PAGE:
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  • November 25, 2015

Concurrency Utilities support in WebLogic Server 12.2.1, Part Two: ManagedScheduledExecutorService

Overview

ManagedScheduledExecutorService extends from ManagedExecutorService,
all the methods from ManagedExecutorService are supported in
ManagedScheduledExecutorService, so prior to this article please read Part One: ManagedExecutorService.

ManagedScheduledExecutorService
extends from java.util.concurrent.ScheduledExecutorService, so it also
provides methods(schedule, scheduleAtFixedRate, scheduleAtFixedDelay)
from ScheduledExecutorService for scheduling tasks to run after a given
delay, or periodically. Besides, ManagedScheduledExecutorService
provides new methods itself for tasks to run at some custom schedule
based on a Trigger. All those tasks are run on threads provided by
WebLogic Server.

Weblogic Server provides a preconfigured, default ManagedScheduledExecutorService for each application, and we can easily use it in web or EJB components without any configuration. Let's begin with a simple example that uses default ManagedScheduledExecutorService in a ServletContextListener.

Example-1: Use Default ManagedScheduledExecutorService to Submit a Periodical Task

Step1: Write a task to log data.

public class LoggerTask implements Runnable {

    @Override

    public void run() {

        // collect data and write them to database or file system

    }

}

Step2:
SomeListener.java injects the default ManagedScheduledExecutorService,
schedules the task periodically in contextInitialized, and cancels the
task in contextDestroyed.

@WebListener

public class SomeListener implements ServletContextListener {

    Future loggerHandle = null;

    @Resource ManagedScheduledExecutorService mses;

    public void contextInitialized(ServletContextEvent scEvent) {

        // Creates and executes LoggerTask every 5 seconds, beginning at 1 second later

        loggerHandle = mses.scheduleAtFixedRate(new LoggerTask(), 1, 5, TimeUnit.SECONDS);

    }

    public void contextDestroyed(ServletContextEvent scEvent) {

        // Cancel and interrupt our logger task

        if (loggerHandle != null) {

            loggerHandle.cancel(true);

        }

    }

}

Runtime Behavior

ManagedScheduledExecutorService provides all the features described in Runtime Behavior of Part One: ManagedExecutorService.

As
mentioned earlier, ManagedScheduledExecutorService can run task
periodically or at some custom schedule, so that a task can run multiple
times. Please note that for a long-running task, even if a task can be
executed more than once, WebLogic Server creates only one thread for
this long-running task at the time of the first run.

Configuration

Configure ManagedScheduledExecutorService

ManagedScheduledExecutorService has the same configurations(Name, Dispatch Policy, Max Concurrent Long Running Requests, and Long Running Priority) as ManagedExecutorService. And the way to get and use the customized ManagedScheduledExecutorService is also similar to ManagedExecutorService.

Example-2: Configure a  ManagedScheduledExecutorService in weblogic.xml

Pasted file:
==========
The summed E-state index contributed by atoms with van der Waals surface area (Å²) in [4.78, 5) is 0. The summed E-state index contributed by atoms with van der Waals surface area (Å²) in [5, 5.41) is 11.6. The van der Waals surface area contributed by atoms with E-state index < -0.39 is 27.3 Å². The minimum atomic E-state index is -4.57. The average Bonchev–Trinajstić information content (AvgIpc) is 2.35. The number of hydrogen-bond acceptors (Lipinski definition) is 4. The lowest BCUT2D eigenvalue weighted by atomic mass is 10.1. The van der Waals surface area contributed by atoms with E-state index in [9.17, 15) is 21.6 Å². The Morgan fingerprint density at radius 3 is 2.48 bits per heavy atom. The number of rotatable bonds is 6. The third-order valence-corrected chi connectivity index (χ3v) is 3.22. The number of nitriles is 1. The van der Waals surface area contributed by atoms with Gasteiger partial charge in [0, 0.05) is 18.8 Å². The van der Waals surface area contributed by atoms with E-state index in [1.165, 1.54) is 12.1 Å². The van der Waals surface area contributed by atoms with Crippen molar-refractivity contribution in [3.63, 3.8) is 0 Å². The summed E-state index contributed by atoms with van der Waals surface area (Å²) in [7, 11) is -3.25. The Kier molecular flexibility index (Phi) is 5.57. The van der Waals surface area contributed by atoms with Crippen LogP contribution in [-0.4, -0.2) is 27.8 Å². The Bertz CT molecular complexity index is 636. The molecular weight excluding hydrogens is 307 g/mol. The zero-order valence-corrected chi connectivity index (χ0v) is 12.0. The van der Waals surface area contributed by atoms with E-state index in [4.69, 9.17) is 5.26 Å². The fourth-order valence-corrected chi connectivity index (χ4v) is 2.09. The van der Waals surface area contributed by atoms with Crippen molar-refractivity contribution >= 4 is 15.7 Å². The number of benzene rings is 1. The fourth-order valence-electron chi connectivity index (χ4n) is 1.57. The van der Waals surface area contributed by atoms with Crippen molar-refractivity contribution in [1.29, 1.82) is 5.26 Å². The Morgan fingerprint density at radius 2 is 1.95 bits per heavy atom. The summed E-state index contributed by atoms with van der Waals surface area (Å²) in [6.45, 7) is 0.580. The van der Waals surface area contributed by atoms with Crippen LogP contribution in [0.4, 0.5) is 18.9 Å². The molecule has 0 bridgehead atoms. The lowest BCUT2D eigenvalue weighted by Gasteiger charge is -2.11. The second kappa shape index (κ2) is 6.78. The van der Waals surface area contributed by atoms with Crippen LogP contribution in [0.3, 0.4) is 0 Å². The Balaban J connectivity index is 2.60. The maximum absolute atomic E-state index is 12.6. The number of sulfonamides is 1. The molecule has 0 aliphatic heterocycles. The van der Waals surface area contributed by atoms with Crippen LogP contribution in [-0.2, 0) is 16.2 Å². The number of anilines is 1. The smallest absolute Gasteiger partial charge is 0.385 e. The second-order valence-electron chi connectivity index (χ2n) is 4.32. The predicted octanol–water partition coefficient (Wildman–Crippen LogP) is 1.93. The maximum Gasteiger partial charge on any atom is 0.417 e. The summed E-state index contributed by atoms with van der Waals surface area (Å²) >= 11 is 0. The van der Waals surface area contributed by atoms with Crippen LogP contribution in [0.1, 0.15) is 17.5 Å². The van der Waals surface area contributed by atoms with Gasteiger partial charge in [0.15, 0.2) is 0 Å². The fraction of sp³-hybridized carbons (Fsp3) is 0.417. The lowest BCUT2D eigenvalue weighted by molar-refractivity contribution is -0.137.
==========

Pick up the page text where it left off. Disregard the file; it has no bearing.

Step1: defining ManagedScheduledExecutorService:

<!-- weblogic.xml -->

<work-manager>

<name>customizedWM</name>

    <max-threads-constraint>

        <name>max</name>

        <count>1</count>

    </max-threads-constraint>

</work-manager>

<managed-scheduled-executor-service>

    <name>customizedMSES</name>

    <dispatch-policy>customizedWM</dispatch-policy>

    <long-running-priority>10</long-running-priority>

    <max-concurrent-long-running-requests>20</max-concurrent-long-running-requests>

</managed-scheduled-executor-service>

Step2: obtaining the ManagedScheduledExecutorService instance to use

@WebServlet("/SomeServlet")

public class SomeServlet extends HttpServlet {

    @Resource(mappedName="customizedMSES")

    ManagedScheduledExecutorService mses;

    protected void doGet(HttpServletRequest request, HttpServletResponse response) throws ServletException, IOException {

        Runnable aTask = new Runnable() {
            ...
        };
        mses.schedule(aTask, 5, TimeUnit.SECONDS);
        ...
    }

}


Example-3: Configure a ManagedScheduledExecutorService template using WebLogic Administration Console

Step1: in WebLogic Administration Console, a ManagedScheduledExecutorService
template can be created by clicking on the “New” button from the
“Summary of Concurrent Managed Object Templates” page. This brings up
the "Create a New Managed Scheduled Executor Service Template" page
where the name and other parameters of the
new ManagedScheduledExecutorService template can be specified. In this
example, a ManagedScheduledExecutorService called "testMSES" is being
created to map to a pre-defined work manager "testWM".


Step2:
Once a ManagedScheduledExecutorService template is created, any
application in the WebLogic Server can get its own
ManagedScheduledExecutorService instance to use.

@WebServlet("/SomeServlet")

public class SomeServlet extends HttpServlet {

    @Resource(mappedName="testMSES")

    ManagedScheduledExecutorService mses;

    protected void doGet(HttpServletRequest request, HttpServletResponse response) throws ServletException, IOException {

        Runnable aTask = new Runnable() {
            ...
        };
        mses.schedule(aTask, 5, TimeUnit.SECONDS);
        ...
    }

}

Related Articles:

See for more details Configuring Concurrent Managed Objects in the product documentation.

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